Linked by Thom Holwerda on Tue 17th Apr 2012 07:56 UTC
Games While many won't understand the significance of this, this really is kind of a big deal. After accidentally stumbling on the source code for the original Prince of Persia, its creator, Jordan Mechner, has released it as open source. It took some magic to get the code, written in Apple II assembly, off the 23-year old disks. Prince of Persia created an entire genre and left an impression on the games industry that lasts to this very day. Having the original code out and about is huge.
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Assembly language source code
by YEPHENAS on Tue 17th Apr 2012 08:58 UTC
YEPHENAS
Member since:
2008-07-14

To most of today's programmers having assembly language source code is like having no source code at all. Maybe someone should cross-compile it to JavaScript and HTML5 canvas for them. Wait, I just heard that JavaScript is the assembly language of the web and thus too low-level. So CoffeeScript it should be.

Edited 2012-04-17 09:13 UTC

Reply Score: 12

RE: Assembly language source code
by l3v1 on Tue 17th Apr 2012 09:06 in reply to "Assembly language source code"
l3v1 Member since:
2005-07-06

You maybe should've included a few dozen smileys here and there, since that "them" might just not be enough for survival ;)

Anyway, events like this can make my day. It's really a nice experience to be able to go back to such old memories and look at them with a really "deeper" look, right down to these sources, it's just plain fun.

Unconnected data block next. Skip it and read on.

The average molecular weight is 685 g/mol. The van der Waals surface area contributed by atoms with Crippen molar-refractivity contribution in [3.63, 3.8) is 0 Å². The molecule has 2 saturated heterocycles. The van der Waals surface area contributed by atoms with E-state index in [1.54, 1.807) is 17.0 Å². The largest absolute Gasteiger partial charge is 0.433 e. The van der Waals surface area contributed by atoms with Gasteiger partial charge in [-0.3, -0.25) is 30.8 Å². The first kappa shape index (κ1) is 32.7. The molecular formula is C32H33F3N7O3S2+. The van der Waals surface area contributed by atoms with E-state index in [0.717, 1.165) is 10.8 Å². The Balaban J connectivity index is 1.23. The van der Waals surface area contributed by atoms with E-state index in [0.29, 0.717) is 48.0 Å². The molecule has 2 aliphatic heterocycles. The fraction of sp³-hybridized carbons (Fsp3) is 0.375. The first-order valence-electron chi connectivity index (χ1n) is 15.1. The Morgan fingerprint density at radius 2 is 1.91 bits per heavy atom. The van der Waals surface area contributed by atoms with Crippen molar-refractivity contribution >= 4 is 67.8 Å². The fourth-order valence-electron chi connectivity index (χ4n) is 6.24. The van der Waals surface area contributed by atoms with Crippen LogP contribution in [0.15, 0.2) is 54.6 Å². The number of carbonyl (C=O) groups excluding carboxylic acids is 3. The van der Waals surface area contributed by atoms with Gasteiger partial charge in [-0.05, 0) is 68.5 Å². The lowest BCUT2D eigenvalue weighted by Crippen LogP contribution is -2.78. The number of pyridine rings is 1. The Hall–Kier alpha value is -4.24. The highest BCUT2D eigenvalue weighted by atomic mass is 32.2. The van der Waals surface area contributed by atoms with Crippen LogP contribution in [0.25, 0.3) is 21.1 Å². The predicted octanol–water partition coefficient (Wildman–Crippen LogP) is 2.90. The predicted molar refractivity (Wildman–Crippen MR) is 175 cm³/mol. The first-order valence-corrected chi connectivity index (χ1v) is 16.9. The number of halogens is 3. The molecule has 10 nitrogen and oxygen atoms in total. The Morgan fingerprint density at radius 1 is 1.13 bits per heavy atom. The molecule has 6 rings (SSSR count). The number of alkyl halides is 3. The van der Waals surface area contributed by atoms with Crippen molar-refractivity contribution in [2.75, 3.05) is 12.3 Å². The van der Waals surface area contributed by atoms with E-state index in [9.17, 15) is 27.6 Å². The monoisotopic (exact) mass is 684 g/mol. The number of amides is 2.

Reply Parent Score: 3

Valhalla Member since:
2006-01-24

Heh, yes as someone who first learned programming back on the c64 in 6502 assembly (turbo assembler FTW!) stuff like this brings me sweet nostalgia.

Also I really liked Prince of Persia (unlike Mechner's previous game Karateka). There's a recent 'reverse engineered' remake made for the C64 here together with an interesting devlog:

http://popc64.blogspot.se/2011/10/prince-of-persia-for-commodore-64...

Bet he would have loved to have had this source code and is likely having alot of fun right now comparing the way he solved certain things compared to Mechner.

Reply Parent Score: 2

Thom_Holwerda Member since:
2005-06-29

I voted +1 funny but actually it's not funny at all but a sad reality.

Adam, please add an +1 sad reality voting option. Using JS, of course.

Reply Parent Score: 7

RE: Assembly language source code
by stew on Tue 17th Apr 2012 11:19 in reply to "Assembly language source code"
stew Member since:
2005-07-06

Having written my share of 6510 and 68k assembly, I looked at the linked source code and thought to myself "thank god we're not writing things in assembly any more". There are already too many moments when I wish I was using more Python and less C++ at work.

Reply Parent Score: 3

MOS6510 Member since:
2011-05-12

Assembler code does look very cool.

Reply Parent Score: 2

ricegf Member since:
2007-04-25

I wrote a fairly large (for the time) GA flight displays package in 6502 assembler for NASA back in 1983 (I think). We took it to the Oshkosh Air Show, running on two Atari 800s and the flight sim proper on a small minicomputer, all linked with RS-232.

While I mostly write Python now (when I have time to code at all), the one thing I miss about those halcyon days is that I controlled every single machine instruction running on each 6502. And given De Re Atari, I've never had as deep of an understanding of any machine before or since. Well, except perhaps the CPU I designed and built as my senior project - but it lacked a good display processor. :-D

Abstraction is great, but sometimes you need to understand what's happening at the bare metal.

Raspberry Pi, perhaps? ;-)

Reply Parent Score: 2